JB: Well, I think that’s still a big question. If, in fact, we gain the majority, that means we’re going to have at least sixty new members of Congress. And when we begin to look at changes to the committee process, it’s going to take time to implement that as well. But I can tell you that a Republican-led Congress will be serious about reducing spending in Washington, D.C., getting our economy back on track, and getting the American people back to work.

HH: Will it give enough confidence to the markets, though, just that you’ve won, as opposed to, say, getting back their passing a budget resolution that embodies the extension of the Bush tax cuts…and by the way, would that be a priority, extending the Bush tax cuts?

JB: Oh, absolutely, and I’m hopeful that that’ll happen before the year is over.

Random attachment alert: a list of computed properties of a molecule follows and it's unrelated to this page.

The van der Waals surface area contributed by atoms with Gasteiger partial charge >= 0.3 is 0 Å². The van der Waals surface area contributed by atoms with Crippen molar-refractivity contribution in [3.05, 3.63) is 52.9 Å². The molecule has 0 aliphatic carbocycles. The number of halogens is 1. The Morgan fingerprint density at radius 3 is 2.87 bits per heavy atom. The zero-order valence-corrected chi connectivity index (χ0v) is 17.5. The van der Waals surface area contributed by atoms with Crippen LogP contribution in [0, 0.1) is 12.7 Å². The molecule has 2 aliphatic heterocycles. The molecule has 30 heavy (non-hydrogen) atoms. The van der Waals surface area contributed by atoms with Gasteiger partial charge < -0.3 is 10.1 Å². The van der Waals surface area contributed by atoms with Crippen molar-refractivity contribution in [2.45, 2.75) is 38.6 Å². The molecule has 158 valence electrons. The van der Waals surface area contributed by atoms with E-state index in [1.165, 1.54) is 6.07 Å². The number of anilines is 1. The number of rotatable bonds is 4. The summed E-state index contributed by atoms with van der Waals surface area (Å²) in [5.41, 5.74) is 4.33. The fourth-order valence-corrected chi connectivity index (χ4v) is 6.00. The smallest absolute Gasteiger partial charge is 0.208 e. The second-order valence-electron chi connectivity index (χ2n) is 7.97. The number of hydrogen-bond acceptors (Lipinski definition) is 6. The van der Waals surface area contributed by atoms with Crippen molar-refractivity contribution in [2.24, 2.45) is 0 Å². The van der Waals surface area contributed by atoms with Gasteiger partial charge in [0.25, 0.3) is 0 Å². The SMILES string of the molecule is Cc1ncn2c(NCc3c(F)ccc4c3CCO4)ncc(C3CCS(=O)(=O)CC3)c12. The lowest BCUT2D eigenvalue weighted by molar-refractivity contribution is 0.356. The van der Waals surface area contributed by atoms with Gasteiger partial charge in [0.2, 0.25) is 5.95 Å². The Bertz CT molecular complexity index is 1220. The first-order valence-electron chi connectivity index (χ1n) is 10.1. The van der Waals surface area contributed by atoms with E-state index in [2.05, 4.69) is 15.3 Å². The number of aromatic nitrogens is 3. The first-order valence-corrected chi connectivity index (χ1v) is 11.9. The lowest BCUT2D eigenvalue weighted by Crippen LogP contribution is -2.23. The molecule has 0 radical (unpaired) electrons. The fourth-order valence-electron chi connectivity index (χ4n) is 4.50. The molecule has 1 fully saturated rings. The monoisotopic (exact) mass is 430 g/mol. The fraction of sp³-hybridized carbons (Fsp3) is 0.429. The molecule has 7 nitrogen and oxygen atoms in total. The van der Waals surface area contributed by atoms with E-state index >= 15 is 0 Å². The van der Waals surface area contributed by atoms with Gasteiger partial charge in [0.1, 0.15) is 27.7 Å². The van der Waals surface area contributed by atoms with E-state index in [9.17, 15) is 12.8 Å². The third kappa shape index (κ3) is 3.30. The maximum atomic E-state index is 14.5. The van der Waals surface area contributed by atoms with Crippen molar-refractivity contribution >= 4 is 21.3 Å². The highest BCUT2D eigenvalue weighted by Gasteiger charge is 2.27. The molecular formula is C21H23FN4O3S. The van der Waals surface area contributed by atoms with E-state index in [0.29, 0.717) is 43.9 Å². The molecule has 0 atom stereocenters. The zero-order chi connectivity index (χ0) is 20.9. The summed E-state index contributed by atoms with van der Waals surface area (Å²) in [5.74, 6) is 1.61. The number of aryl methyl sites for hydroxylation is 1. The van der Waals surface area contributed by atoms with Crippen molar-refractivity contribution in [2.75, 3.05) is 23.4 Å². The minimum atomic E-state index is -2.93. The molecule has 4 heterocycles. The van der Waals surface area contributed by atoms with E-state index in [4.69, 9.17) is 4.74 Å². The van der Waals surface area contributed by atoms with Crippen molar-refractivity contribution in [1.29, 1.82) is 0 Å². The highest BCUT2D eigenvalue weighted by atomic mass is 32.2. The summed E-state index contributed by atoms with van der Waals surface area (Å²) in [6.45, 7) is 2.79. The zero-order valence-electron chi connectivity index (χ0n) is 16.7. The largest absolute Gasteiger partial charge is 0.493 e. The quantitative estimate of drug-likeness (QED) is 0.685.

HH: How do you think that…with the Democrats in power still?

JB: Well, I’m going to tell you what. I hear the President say that we’re going to tax the rich, and I hear Nancy Pelosi say it. But these are the very people, half of that income is small business income. These are the very people that we expect to invest in our economy and get the economy going again, and get people back to work. And the government takes the money. It’s not going to get invested in our economy. And I just keep listening, and I keep seeing this chorus of Democrats in the House and Senate grow, who understand that if we raise taxes on the most productive people in America, we’re going to kill any chance of a recovery. Oh, I’m optimistic.

HH: Okay, I’m assuming they don’t. I hope you push for it. I hope you go for it. But I doubt they will. If they don’t, can you commit that by the end of February, there will be a budget resolution that at least out of the House, that embodies extending the Bush tax cuts?